New Columbia Center Aims to Lessen the Tragic Consequences of Traumatic Brain Injury
Each year close to half a million children who suffer falls, assaults, motor vehicle or bicycle accidents, or sports injuries are admitted to emergency rooms in the US with a traumatic brain injury (TBI)—and among all types of injuries in young people, TBIs are most likely to cause permanent disability or death. Columbia’s recently appointed chief of pediatric critical care and hospital medicine, Hülya Bayır, MD, has dedicated her career to understanding the brain’s special vulnerability to injury, and what might be done to protect brain tissue in the hours and days after an accident. Through the newly established Columbia Children’s Redox Health Center, she and colleagues are identifying and characterizing a set of key cellular changes that occur following a brain injury, called redox reactions—shorthand for reduction and oxidation.
Redox reactions are fundamental to all life: during plant photosynthesis, for example, carbon dioxide is reduced into sugars, and water is oxidized into molecular oxygen. These reactions also take place continuously throughout the human body and are essential for energy production, fighting infections, and for learning and memory. But in some contexts they can also have destructive effects, Dr. Bayır explains. “Many people know the products of these reactions as free radicals, reactive oxygen species, and oxidative stress, which have been implicated in aging and in almost every disease. Our goal is to understand exactly what the products of these redox reactions are, and how their normal processes go bad.”
A healthy brain is a marvel of energy production, using about 20 percent of both the body’s oxygen and glucose supplies in highly regulated metabolic reactions that generate energy to maintain central nervous system function. In an injured brain these reactions can become uncontrolled, leading to a cascade of damaging processes including dysregulation of the brain’s blood flow, damage to the blood brain barrier (which protects the brain from toxins), and an activation of inflammatory responses and programmed cell death pathways.
Brain tissue is rich with fatty compounds called lipids, building blocks in razor-thin structures called biomembranes, which separate cells, and organelles inside cells, from each other. These membranes also help regulate and coordinate myriad metabolic processes that occur in the brain.
In response to a brain injury, brain lipids may undergo a redox process called “lipid peroxidation.” Lipids are transformed into unstable lipid hydroperoxides, which then readily break down into multiple secondary products that can trigger the subsequent cellular injuries that occur after TBI. Lipid peroxidation is also a factor in neurological disorders including Alzheimer’s and Parkinson’s diseases, stroke, and Down syndrome.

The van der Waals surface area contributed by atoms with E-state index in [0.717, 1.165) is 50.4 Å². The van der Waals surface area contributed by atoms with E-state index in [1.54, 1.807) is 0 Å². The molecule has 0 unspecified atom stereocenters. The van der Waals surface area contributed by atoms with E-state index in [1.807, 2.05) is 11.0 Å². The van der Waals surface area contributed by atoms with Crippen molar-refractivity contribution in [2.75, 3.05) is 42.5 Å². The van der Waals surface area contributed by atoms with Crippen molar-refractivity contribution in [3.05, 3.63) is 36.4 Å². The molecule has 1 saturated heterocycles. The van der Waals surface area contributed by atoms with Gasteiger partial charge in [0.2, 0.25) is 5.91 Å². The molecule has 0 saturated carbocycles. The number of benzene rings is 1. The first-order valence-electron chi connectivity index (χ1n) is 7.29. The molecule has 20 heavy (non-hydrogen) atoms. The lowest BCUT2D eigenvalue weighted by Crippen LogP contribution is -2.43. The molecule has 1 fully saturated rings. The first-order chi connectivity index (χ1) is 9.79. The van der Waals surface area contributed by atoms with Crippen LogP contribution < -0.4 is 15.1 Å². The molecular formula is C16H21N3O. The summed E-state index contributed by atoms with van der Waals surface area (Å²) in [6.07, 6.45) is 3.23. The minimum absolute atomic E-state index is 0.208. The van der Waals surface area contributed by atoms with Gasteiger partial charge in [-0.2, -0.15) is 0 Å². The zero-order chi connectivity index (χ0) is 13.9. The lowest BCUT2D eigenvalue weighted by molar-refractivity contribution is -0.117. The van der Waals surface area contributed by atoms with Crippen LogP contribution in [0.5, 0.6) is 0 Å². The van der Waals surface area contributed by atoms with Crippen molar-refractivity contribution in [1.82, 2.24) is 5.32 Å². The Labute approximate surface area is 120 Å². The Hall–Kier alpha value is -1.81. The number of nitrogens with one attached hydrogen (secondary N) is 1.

Collaborating with chemists, biophysicists, analytical chemists, and using highly advanced and rapidly evolving tools such as imaging mass spectrometry, Dr. Bayır is developing methods to identify lipid peroxidation products, and to compile them into a sort of “dictionary” that shows the role these products play in cellular communications, and whether they’re damaging or beneficial.
The lipid language of cells is quite complex, Dr. Bayır notes. “We’ve been able to identify what some of these molecules are communicating; we now know how they signal ‘survive’ and ‘die,’ or ‘this cell must be removed,’” she says.
Brain cells that are injured beyond repair are destined to die through one or more processes called regulated cell death, which are critical to containing the injury and protecting the entire cell community. Since the first programmed cell death pathway, apoptosis, was described in 1965, researchers have identified the oxidized lipid signals in more than 30 different programmed cell death pathways. (One of those pathways, called ferroptosis, was identified here at Columbia in 2012 by Brent Stockwell, PhD and his team.)
Dr. Bayır’s research has major implications for diseases and disorders in addition to TBI. The mass spectrometry method her team has developed enables researchers to image proteins, lipids, metabolites in the same tissue, and understand their spatial organization and relationship to each other. This is key to understanding how tumor cells alter the microenvironments around them, and how they generate signals that suppress the immune function of neighboring cells.
Her research also could have implications for patients with stroke, cardiac arrest, sepsis (overwhelming infection of the body), acute kidney injury, or radiation damage that can occur when normal tissue is exposed during radiotherapy treatment for cancer, as well as cellular damage caused by a nuclear accident or exposure to a dirty bomb.
Dr. Bayır’s overarching goal is to design novel drug therapies or identify existing, potentially effective medications that could not only save essential brain cells from destruction, but that might also apply to other diseases. This goal is especially motivating when caring for children who have the misfortune to land in the intensive care unit, she says. “To quote one of my mentors, in pediatrics we treat 20 percent of the population, but they are 100 percent of the future.”